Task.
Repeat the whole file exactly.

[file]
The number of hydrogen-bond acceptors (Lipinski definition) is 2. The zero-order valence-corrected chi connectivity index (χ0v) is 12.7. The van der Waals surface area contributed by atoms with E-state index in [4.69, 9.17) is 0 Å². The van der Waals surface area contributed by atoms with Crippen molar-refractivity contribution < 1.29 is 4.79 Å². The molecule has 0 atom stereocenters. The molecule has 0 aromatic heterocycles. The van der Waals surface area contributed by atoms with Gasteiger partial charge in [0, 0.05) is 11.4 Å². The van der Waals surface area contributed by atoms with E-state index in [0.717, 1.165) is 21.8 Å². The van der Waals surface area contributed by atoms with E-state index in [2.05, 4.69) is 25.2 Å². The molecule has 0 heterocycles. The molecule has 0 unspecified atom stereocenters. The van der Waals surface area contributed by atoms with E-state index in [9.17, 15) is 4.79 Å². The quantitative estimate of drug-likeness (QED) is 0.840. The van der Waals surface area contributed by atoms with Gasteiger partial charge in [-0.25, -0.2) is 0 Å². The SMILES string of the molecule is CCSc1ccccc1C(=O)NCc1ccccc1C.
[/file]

The number of hydrogen-bond acceptors (Lipinski definition) is 2. The zero-order valence-corrected chi connectivity index (χ0v) is 12.7. The van der Waals surface area contributed by atoms with E-state index in [4.69, 9.17) is 0 Å². The van der Waals surface area contributed by atoms with Crippen molar-refractivity contribution < 1.29 is 4.79 Å². The molecule has 0 atom stereocenters. The molecule has 0 aromatic heterocycles. The van der Waals surface area contributed by atoms with Gasteiger partial charge in [0, 0.05) is 11.4 Å². The van der Waals surface area contributed by atoms with E-state index in [0.717, 1.165) is 21.8 Å². The van der Waals surface area contributed by atoms with E-state index in [2.05, 4.69) is 25.2 Å². The molecule has 0 heterocycles. The molecule has 0 unspecified atom stereocenters. The van der Waals surface area contributed by atoms with E-state index in [9.17, 15) is 4.79 Å². The quantitative estimate of drug-likeness (QED) is 0.840. The van der Waals surface area contributed by atoms with Gasteiger partial charge in [-0.25, -0.2) is 0 Å². The SMILES string of the molecule is CCSc1ccccc1C(=O)NCc1ccccc1C.